Posing on the front porch, not understanding why I wouldn't let him inside, Jesse thinks his mud coat is the latest fashion. Posted by Picasa

Swallow Rapture

It must be spring - the swallows have returned.

As I was putting Berna in her daytime abode I heard happy chattering. I turned to see four tree swallows gliding, diving and swooping around the eaves, over to the fir tree, up in the air. Chatter, chatter, chatter (that's how you can tell they are tree swallows). I'm hoping the swoops and chitters of delight mean they have decided this is home.

I'll go to work today a bit happier, a bit more aware of this wonderful world, this beautiful place that delights tree swallows. Swallows who dance their joy across the sky.

Monday, May 01, 2006

Two Beauties - Maddie and Pele Grace

Great Pyrenees or Pyrenean Mountain Dogs
Euzkotar Taylor Made For Love VA CGC 3/4/90 to 11/28/2003
Euzkotar Love's Ring Fire VE CGC 3/4/90 - 8/23/2003

Maddie came to stay with me several times when her human family went on vacation. Here is a story that became my tribute to this wonderful dog.
This morning I let Maddie out to splash in the ponds and get covered in mud as is her routine here (and not allowed at home). She did not come in when I called her for breakfast - definitely unusual. But I could hear her barking her presence to the world, so I wasn't concerned.

When I went out to feed the sheep, Maddie was in the loafing shed - vigilantly guarding one yearling doe (who didn't belong there), one ewe, and one newborn lamb. She wasn't disturbing the pair, wasn't trying to take over the lamb (a common problem with new guardians), she was just guarding. Then she would go out onto the bridge, bark a warning, and return. During the time I was feeding she did one full round of the field, a solid bark down the creek, and ended up back in with the new family. Looking very, very happy.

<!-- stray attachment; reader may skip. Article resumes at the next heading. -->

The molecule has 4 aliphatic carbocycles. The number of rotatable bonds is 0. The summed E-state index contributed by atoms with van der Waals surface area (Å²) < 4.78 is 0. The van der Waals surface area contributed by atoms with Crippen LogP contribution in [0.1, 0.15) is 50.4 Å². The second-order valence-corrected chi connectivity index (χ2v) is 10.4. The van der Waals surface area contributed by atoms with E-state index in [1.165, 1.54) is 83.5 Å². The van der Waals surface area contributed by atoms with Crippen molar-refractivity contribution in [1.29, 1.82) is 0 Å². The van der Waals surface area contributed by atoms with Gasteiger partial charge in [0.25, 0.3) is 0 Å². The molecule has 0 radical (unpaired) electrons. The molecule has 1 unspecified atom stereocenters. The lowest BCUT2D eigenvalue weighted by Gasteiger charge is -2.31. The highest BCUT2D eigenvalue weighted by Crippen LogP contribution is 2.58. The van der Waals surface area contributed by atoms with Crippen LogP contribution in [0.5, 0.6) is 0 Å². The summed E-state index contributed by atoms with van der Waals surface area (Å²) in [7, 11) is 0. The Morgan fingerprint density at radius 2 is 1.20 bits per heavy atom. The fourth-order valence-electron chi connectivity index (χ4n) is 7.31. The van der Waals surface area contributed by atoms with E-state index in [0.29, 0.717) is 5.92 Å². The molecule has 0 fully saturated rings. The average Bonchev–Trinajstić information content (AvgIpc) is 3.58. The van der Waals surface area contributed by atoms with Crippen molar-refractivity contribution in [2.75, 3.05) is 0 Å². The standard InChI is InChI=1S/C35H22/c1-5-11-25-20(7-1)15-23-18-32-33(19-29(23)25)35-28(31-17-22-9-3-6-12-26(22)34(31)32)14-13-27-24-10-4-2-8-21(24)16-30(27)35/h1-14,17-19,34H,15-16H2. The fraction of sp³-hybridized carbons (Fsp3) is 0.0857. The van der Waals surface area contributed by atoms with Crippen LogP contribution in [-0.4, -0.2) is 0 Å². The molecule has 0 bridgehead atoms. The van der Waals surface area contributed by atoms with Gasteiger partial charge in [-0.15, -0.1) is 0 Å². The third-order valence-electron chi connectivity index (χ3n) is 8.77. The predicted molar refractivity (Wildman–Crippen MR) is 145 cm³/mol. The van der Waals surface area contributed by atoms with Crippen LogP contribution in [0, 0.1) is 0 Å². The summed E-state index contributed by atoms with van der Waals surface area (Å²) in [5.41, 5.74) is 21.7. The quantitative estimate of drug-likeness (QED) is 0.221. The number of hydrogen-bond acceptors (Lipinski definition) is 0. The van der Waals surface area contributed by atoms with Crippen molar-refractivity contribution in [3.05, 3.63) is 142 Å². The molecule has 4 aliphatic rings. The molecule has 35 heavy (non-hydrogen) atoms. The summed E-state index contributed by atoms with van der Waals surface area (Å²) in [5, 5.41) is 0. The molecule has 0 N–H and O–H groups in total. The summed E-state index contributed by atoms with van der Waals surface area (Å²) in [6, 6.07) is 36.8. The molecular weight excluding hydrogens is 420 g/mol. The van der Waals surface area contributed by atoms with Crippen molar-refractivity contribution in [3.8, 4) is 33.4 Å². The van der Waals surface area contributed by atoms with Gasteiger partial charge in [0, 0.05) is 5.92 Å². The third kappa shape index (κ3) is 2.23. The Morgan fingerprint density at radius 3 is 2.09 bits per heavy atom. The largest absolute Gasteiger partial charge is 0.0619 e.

My dogs are much more casual these days about lambs. Drew was lounging on the hill that overlooks the entire sheep area, and Natasha was out patrolling the fence line. I think that as the oldest dog Maddie gets to call the shots on where her presence is needed.

Maddie is 8 years old, the mother of two litters. One of her pups was the 1996 and 1997 top winning Pyrenean in Finland, and a house and yard dog. A pup from her second litter is a full time Alpaca guardian in Alaska.

The first time I saw Maddie was in a show ring, at my first show. She is, however, from solid working lines. Maddie herself has several working 1/2 sibs. One of her mother's sisters guarded llamas until she died at the age of 12. Others worked in varying environments. Her mother's sire was not only a show champion and producer of champions, but had any number of pups who guarded successfully on both small family farms and large open range situations.

I would gladly take this show dog, house pet, and brood bitch as a working dog to protect my flock. Her instincts are obviously very much intact, she knows a job when she sees one, and does it. She can, and has, done it all.